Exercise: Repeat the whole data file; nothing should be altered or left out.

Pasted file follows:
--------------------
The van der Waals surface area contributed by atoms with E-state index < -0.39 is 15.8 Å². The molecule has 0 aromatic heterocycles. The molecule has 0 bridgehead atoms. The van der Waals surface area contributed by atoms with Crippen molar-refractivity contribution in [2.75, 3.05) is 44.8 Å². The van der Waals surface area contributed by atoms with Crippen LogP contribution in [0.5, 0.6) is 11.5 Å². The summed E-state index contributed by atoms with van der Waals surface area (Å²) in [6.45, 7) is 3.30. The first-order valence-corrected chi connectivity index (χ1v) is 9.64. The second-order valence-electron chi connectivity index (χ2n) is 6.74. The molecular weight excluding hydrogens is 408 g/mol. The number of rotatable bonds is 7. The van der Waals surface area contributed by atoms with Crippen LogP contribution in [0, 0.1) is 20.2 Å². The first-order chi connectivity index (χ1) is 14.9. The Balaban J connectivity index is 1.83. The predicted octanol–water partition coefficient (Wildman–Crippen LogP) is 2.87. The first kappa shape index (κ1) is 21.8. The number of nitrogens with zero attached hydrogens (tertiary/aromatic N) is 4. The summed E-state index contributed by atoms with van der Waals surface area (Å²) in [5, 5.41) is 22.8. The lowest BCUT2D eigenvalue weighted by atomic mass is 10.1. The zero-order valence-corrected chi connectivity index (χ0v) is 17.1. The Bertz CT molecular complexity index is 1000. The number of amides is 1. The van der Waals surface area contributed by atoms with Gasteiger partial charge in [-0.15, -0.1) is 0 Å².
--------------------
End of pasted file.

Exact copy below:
The van der Waals surface area contributed by atoms with E-state index < -0.39 is 15.8 Å². The molecule has 0 aromatic heterocycles. The molecule has 0 bridgehead atoms. The van der Waals surface area contributed by atoms with Crippen molar-refractivity contribution in [2.75, 3.05) is 44.8 Å². The van der Waals surface area contributed by atoms with Crippen LogP contribution in [0.5, 0.6) is 11.5 Å². The summed E-state index contributed by atoms with van der Waals surface area (Å²) in [6.45, 7) is 3.30. The first-order valence-corrected chi connectivity index (χ1v) is 9.64. The second-order valence-electron chi connectivity index (χ2n) is 6.74. The molecular weight excluding hydrogens is 408 g/mol. The number of rotatable bonds is 7. The van der Waals surface area contributed by atoms with Crippen LogP contribution in [0, 0.1) is 20.2 Å². The first-order chi connectivity index (χ1) is 14.9. The Balaban J connectivity index is 1.83. The predicted octanol–water partition coefficient (Wildman–Crippen LogP) is 2.87. The first kappa shape index (κ1) is 21.8. The number of nitrogens with zero attached hydrogens (tertiary/aromatic N) is 4. The summed E-state index contributed by atoms with van der Waals surface area (Å²) in [5, 5.41) is 22.8. The lowest BCUT2D eigenvalue weighted by atomic mass is 10.1. The zero-order valence-corrected chi connectivity index (χ0v) is 17.1. The Bertz CT molecular complexity index is 1000. The number of amides is 1. The van der Waals surface area contributed by atoms with Gasteiger partial charge in [-0.15, -0.1) is 0 Å².